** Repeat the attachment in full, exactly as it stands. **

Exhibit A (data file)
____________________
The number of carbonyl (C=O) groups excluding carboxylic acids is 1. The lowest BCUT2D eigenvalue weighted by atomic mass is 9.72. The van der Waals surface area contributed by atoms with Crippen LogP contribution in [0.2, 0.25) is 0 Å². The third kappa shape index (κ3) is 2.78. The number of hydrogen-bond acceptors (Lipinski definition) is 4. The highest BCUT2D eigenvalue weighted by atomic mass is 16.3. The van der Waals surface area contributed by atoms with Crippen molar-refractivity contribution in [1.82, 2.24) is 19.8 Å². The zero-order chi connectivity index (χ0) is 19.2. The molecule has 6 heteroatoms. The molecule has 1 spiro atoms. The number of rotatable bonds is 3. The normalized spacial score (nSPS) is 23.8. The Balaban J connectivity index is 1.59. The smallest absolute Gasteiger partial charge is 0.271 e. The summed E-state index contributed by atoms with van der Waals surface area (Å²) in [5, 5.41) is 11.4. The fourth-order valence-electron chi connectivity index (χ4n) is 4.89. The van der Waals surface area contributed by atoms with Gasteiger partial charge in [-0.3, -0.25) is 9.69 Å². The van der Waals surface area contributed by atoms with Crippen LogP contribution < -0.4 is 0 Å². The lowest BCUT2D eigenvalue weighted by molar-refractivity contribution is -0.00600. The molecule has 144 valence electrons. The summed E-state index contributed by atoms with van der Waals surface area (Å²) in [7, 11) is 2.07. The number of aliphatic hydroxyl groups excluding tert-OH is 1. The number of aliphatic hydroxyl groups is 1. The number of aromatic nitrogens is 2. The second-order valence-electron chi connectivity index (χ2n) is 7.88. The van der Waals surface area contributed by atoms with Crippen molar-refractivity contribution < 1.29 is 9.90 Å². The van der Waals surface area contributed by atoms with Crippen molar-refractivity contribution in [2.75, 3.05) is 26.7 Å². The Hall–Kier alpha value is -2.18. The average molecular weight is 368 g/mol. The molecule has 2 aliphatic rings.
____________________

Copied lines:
The number of carbonyl (C=O) groups excluding carboxylic acids is 1. The lowest BCUT2D eigenvalue weighted by atomic mass is 9.72. The van der Waals surface area contributed by atoms with Crippen LogP contribution in [0.2, 0.25) is 0 Å². The third kappa shape index (κ3) is 2.78. The number of hydrogen-bond acceptors (Lipinski definition) is 4. The highest BCUT2D eigenvalue weighted by atomic mass is 16.3. The van der Waals surface area contributed by atoms with Crippen molar-refractivity contribution in [1.82, 2.24) is 19.8 Å². The zero-order chi connectivity index (χ0) is 19.2. The molecule has 6 heteroatoms. The molecule has 1 spiro atoms. The number of rotatable bonds is 3. The normalized spacial score (nSPS) is 23.8. The Balaban J connectivity index is 1.59. The smallest absolute Gasteiger partial charge is 0.271 e. The summed E-state index contributed by atoms with van der Waals surface area (Å²) in [5, 5.41) is 11.4. The fourth-order valence-electron chi connectivity index (χ4n) is 4.89. The van der Waals surface area contributed by atoms with Gasteiger partial charge in [-0.3, -0.25) is 9.69 Å². The van der Waals surface area contributed by atoms with Crippen LogP contribution < -0.4 is 0 Å². The lowest BCUT2D eigenvalue weighted by molar-refractivity contribution is -0.00600. The molecule has 144 valence electrons. The summed E-state index contributed by atoms with van der Waals surface area (Å²) in [7, 11) is 2.07. The number of aliphatic hydroxyl groups excluding tert-OH is 1. The number of aliphatic hydroxyl groups is 1. The number of aromatic nitrogens is 2. The second-order valence-electron chi connectivity index (χ2n) is 7.88. The van der Waals surface area contributed by atoms with Crippen molar-refractivity contribution < 1.29 is 9.90 Å². The van der Waals surface area contributed by atoms with Crippen molar-refractivity contribution in [2.75, 3.05) is 26.7 Å². The Hall–Kier alpha value is -2.18. The average molecular weight is 368 g/mol. The molecule has 2 aliphatic rings.